“The numbers and the rapid rate at which change is happening stunned us,” said Arnav Madhiwalla, a Rockaway, New Jersey teen who won PopEd’s World of 7 Billion video contest with her class last year. She and her class examined the connection between human population growth and climate change, and their winning video featured a powerful visual of Earth suffering from human-driven activities.

Isabelle Rios explains PopEd’s workshop model to new facilitators at a training institute in Arkansas in July 2017.

PopEd’s activities and resources produce many of these “a-ha!” moments, where students realize just how much everything is connected to  population growth.

In fact, “Everything is Connected” happens to be the name of one of PopEd’s popular lesson plans for middle and high school students. Just consider the simple concept of “more people” and draw a web of connections from there: “more food production,” “more pollution,” “less open space,” or “more poverty” might all come to mind. As you know, countless connections can be made. Keep going and you’ll see how PopEd’s classroom activities like this one can spark questions, deepen debates, and offer young people solutions to ourworld’s complex problems.

PopEd’s “train the teacher” model maximizes your impact—with more than 600 professional educators volunteering their time, we train more than 12,000 teachers a year to include PopEd in their classrooms.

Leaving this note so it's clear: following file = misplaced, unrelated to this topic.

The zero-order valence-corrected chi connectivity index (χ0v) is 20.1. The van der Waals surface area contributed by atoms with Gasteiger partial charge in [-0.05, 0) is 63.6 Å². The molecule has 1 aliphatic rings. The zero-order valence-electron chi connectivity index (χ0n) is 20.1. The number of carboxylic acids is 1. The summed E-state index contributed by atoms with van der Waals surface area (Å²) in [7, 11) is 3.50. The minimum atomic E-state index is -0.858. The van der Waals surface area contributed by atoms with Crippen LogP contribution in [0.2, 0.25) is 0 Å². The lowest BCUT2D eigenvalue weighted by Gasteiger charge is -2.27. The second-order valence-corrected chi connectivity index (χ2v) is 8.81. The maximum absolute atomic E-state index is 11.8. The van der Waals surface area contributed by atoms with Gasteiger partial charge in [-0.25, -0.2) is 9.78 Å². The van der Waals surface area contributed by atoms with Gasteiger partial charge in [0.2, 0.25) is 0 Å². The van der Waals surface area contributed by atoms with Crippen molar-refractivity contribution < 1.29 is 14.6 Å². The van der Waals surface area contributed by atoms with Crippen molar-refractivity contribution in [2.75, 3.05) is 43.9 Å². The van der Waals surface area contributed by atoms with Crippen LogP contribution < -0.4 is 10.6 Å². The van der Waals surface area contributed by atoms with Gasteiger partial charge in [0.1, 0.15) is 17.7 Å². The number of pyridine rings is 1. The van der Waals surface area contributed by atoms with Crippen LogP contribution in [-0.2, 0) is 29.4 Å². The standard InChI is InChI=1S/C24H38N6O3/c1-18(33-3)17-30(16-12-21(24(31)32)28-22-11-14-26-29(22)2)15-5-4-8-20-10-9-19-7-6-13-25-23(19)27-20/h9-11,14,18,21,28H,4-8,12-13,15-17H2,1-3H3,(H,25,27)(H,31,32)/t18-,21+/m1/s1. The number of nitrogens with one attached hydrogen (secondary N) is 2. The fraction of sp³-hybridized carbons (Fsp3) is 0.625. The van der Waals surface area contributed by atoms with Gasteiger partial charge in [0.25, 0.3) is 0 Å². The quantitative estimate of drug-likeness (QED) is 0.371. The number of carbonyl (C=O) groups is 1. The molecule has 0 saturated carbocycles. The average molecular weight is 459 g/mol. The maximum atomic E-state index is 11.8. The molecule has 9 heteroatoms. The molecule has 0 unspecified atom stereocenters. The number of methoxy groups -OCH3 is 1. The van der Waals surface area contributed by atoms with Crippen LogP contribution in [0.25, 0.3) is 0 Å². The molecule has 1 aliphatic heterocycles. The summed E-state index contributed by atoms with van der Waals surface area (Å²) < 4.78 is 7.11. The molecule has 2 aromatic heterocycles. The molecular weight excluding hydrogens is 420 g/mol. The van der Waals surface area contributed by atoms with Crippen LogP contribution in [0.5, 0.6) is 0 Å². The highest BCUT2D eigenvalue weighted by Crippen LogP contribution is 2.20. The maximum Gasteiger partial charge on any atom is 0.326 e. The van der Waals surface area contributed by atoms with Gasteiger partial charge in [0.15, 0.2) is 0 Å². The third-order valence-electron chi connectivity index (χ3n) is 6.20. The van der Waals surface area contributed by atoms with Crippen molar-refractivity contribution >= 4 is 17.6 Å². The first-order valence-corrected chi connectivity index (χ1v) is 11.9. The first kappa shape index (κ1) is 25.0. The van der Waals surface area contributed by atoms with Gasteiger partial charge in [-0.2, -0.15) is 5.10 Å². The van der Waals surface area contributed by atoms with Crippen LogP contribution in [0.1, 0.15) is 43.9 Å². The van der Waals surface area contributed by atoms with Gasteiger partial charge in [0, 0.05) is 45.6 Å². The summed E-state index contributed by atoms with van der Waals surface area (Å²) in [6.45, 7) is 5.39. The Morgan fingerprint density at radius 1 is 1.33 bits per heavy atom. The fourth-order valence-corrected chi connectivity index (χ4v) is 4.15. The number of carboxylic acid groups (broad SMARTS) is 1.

Much of our work with young people stems from the knowledge that we’re planting the seeds of change for a more sustainable world. This means we will have ripple effects across our nation and around the world … and for generations to come.


PopEd by the Numbers

 

3 million U.S. students learned global population concepts in K-12 classrooms

PopEd staff and volunteers trained 12,700 current and future teachers at 730 workshops

14,000 current and future teachers received our curricular materials at workshops and conferences

5,500+ students from 48 states and 45 countries submitted 2,913 videos for our annual World of 7 Billion contest

219 faculty members on 157 campuses sponsored PopEd workshops in 45 states, the District of Columbia, Puerto Rico, and 4 Canadian provinces

1.1 million visited our 3 education websites

127 Advances Placement Summer Institutes in 36 states featured PopEd curricula

90 graduate students and continuing education teachers attended sessions of PopEd’s online graduate course

50 new volunteer trainers participated in Leadership Institutes


 

Sharing a World of 7 Billion

Each year, PopEd invites middle and high school students to create videos offering their solutions to global population growth and its related problems.

In 2017, World of 7 Billion student video contest participants examined the population connections to climate change, ocean health, and rapid urbanization.

Ethan Xiong, an eighth grader living in Singapore, shared with us:

“I am concerned for the environment and the future of our planet and I wanted to spread a 
positive message through my videos that would inform people about the issues we face, as well as how they can be solved.”

Ethan is one of 5,500+ students who participated in the 2017 video contest. These young people are planning for a better future, thanks to you. See all the winners for each topic here.

Douah Shakshuki
Horton High School